By Kary Booher for KSDK Sports
ST. LOUIS - You want to just hug Shane Robinson, right? Just walk up to him and get your big paws around him. You know, for being the reason why baseball is the best sport, hands down.
OK. Maybe not Robinson all by himself is the reason. But lil' guys that are 5-foot-nothin', 100-and-nothin' and yet have a heart the size of the Gateway Arch.
No way an NFL or NBA team puts him on the roster. Not built like a freight train, nor as towering as the Empire State building.
But on Friday night, the lil' guy didn't just help the St. Louis Cardinals win the National League pennant; he flat influenced the outcome of Game 6 in a 9-0 rout of the Los Angeles Dodgers, rattling likely Cy Young award winner Clayton Kershaw and later rattling Busch Stadium itself.
And to think that just two years ago, Robinson's career was in real jeopardy.
Guess who had the last laugh. Nine days after standing off in a corner as a champagne celebration from the division title carried on - I remember it; I was asking Robinson about the bench guys' potential impact in a seven-game series -Robinson was firmly in the middle of Friday's.
Out on the field in the euphoria of post-game, Robinson also got bum-rushed by media.
It was his second-inning single, and then dancing off the first-base bag, that seemed to chip at Kershaw's focus. Two wild pitches followed. And though the inning didn't produce a run, the next inning led to a 39-pitch inning for the lefty and a decisive, four-run uprising - capped by Robinson's two-run double.
"I kind of let him think about me a little, just kind of get in his head a little bit if I could," Robinson said of his leads off first base. "I know he has a good, quick move, so I was trying not to get picked off. I knew he was going to try to do it, but I was getting in his head that there was a possibility I could do it."
Leadoff man Matt Carpenter called Robinson's second-inning single, "that was a kind of a gut-punch for them, and a big momentum for us and we were able to run with it."
Credit manager Mike Matheny for benching struggling center fielder Jon Jay and installing Robinson, who had a key pinch home run in Game 4 and whose right-handed bat allowed the Cardinals not to over-load lefty-vs.lefty match-ups - a weakness all season.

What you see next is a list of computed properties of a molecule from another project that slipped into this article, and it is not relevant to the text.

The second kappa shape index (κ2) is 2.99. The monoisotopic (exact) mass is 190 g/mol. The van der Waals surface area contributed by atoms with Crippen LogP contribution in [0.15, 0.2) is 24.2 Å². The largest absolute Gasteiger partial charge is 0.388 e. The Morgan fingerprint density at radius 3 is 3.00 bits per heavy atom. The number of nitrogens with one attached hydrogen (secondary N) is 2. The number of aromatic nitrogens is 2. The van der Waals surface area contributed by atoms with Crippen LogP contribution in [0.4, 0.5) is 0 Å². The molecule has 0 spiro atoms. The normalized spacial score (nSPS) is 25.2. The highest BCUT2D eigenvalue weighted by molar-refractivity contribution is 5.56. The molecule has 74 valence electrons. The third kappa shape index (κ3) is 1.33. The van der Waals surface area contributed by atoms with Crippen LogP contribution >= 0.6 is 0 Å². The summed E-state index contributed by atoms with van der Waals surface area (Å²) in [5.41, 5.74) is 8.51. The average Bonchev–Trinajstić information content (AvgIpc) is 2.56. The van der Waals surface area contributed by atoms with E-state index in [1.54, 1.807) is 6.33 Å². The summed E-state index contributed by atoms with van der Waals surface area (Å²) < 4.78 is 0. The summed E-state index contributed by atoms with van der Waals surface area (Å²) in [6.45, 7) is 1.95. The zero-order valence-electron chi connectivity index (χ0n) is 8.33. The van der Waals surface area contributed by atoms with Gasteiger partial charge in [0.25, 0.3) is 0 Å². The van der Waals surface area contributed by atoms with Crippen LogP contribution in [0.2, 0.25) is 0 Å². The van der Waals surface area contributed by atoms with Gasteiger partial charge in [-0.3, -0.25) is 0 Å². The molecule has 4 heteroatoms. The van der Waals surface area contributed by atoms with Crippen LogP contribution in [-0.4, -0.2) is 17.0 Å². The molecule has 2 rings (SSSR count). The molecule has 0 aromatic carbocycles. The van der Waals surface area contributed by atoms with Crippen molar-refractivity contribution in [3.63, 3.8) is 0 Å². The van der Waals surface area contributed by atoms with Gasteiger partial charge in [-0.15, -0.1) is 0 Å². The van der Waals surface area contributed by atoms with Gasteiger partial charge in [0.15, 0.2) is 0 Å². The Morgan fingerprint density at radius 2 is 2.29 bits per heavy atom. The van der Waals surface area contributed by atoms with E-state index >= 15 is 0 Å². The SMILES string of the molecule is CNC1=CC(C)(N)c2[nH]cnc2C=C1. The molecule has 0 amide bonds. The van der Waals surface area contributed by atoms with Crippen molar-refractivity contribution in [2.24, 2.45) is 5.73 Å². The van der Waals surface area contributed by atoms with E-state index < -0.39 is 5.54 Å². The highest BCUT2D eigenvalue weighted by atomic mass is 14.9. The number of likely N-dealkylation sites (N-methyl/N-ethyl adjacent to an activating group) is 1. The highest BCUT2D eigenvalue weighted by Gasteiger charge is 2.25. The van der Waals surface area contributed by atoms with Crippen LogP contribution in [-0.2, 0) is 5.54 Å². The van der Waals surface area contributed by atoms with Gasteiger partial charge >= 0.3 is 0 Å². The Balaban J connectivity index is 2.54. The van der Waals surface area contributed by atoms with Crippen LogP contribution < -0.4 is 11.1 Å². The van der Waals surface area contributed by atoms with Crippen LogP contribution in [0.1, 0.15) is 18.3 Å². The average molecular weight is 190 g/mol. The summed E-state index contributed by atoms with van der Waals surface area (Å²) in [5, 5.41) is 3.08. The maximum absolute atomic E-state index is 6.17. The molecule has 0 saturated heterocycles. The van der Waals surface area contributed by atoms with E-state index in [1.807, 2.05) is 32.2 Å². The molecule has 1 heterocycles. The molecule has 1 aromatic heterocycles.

Asked what winning the National League pennant meant, Robinson was right on cue, too.
"It means a lot. I love my team. They've been supportive of me all year long and told me, 'Hey, always be ready. We look for you to get the job done when called upon,'" said Robinson, a fifth-round draft pick in 2006.
In July 2011, Robinson walked into the Double-A Springfield clubhouse, surprising many. Only three months earlier while playing outfield at Triple-A Memphis, he collided with left fielder Andrew Brown going after a fly ball. In reality, it was a train wreck. Robinson suffered a broken cheekbone and a broken left index finger, and underwent surgery to have two metal plates inserted into his cheek.
And it all came months after St. Louis outrighted Robinson off its 40-man roster, a move that essentially means that the club has more pressing needs and sees you as just another farmhand, even if as valuable depth in the high minor leagues.
For parents who for years have kneeled down to tell their kids to play like Cal Ripken or Chris Carpenter, Robinson offers a terrific lesson, too: It doesn't matter how big you are. It's the size of your heart.
"Even the year before that I had a dislocated shoulder, so I wasn't sure of what was going to happen with my career," Robinson said before Friday's game. "But I think it was more of a humbling experience than anything, just kind of knocking me down a few notches and making me realize that nothing is guaranteed in this game and to be thankful every day I get to play it."
Kary Booher, Sunday Sports Editor of the News-Leader, can be reached at 836-1180 or firstname.lastname@example.org. He's on Twitter at @karybooherNL.